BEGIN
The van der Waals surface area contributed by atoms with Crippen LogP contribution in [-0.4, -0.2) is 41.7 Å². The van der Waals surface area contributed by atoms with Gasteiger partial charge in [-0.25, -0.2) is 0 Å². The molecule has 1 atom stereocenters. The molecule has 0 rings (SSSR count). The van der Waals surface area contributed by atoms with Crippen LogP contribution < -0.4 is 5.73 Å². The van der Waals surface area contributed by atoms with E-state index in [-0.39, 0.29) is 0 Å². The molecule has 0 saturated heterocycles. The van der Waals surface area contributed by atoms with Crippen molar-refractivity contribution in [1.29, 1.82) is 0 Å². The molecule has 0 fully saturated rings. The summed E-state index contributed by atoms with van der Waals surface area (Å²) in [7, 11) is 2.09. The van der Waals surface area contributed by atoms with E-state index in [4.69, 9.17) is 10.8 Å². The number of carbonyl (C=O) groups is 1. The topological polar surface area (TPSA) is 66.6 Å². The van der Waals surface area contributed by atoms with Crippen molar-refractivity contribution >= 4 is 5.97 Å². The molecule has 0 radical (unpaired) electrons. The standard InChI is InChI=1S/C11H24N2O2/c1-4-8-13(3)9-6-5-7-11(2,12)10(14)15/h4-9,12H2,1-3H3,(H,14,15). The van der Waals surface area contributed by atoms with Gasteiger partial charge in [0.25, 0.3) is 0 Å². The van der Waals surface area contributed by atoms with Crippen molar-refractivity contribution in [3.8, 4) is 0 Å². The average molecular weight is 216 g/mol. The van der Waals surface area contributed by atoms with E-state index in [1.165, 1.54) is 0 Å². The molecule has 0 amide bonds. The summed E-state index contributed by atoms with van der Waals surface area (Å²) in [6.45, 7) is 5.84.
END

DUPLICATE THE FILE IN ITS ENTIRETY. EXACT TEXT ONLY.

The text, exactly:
The van der Waals surface area contributed by atoms with Crippen LogP contribution in [-0.4, -0.2) is 41.7 Å². The van der Waals surface area contributed by atoms with Gasteiger partial charge in [-0.25, -0.2) is 0 Å². The molecule has 1 atom stereocenters. The molecule has 0 rings (SSSR count). The van der Waals surface area contributed by atoms with Crippen LogP contribution < -0.4 is 5.73 Å². The van der Waals surface area contributed by atoms with E-state index in [-0.39, 0.29) is 0 Å². The molecule has 0 saturated heterocycles. The van der Waals surface area contributed by atoms with Crippen molar-refractivity contribution in [1.29, 1.82) is 0 Å². The molecule has 0 fully saturated rings. The summed E-state index contributed by atoms with van der Waals surface area (Å²) in [7, 11) is 2.09. The van der Waals surface area contributed by atoms with E-state index in [4.69, 9.17) is 10.8 Å². The number of carbonyl (C=O) groups is 1. The topological polar surface area (TPSA) is 66.6 Å². The van der Waals surface area contributed by atoms with Crippen molar-refractivity contribution >= 4 is 5.97 Å². The molecule has 0 radical (unpaired) electrons. The standard InChI is InChI=1S/C11H24N2O2/c1-4-8-13(3)9-6-5-7-11(2,12)10(14)15/h4-9,12H2,1-3H3,(H,14,15). The van der Waals surface area contributed by atoms with Gasteiger partial charge in [0.25, 0.3) is 0 Å². The van der Waals surface area contributed by atoms with Crippen molar-refractivity contribution in [3.8, 4) is 0 Å². The average molecular weight is 216 g/mol. The van der Waals surface area contributed by atoms with E-state index in [1.165, 1.54) is 0 Å². The molecule has 0 amide bonds. The summed E-state index contributed by atoms with van der Waals surface area (Å²) in [6.45, 7) is 5.84.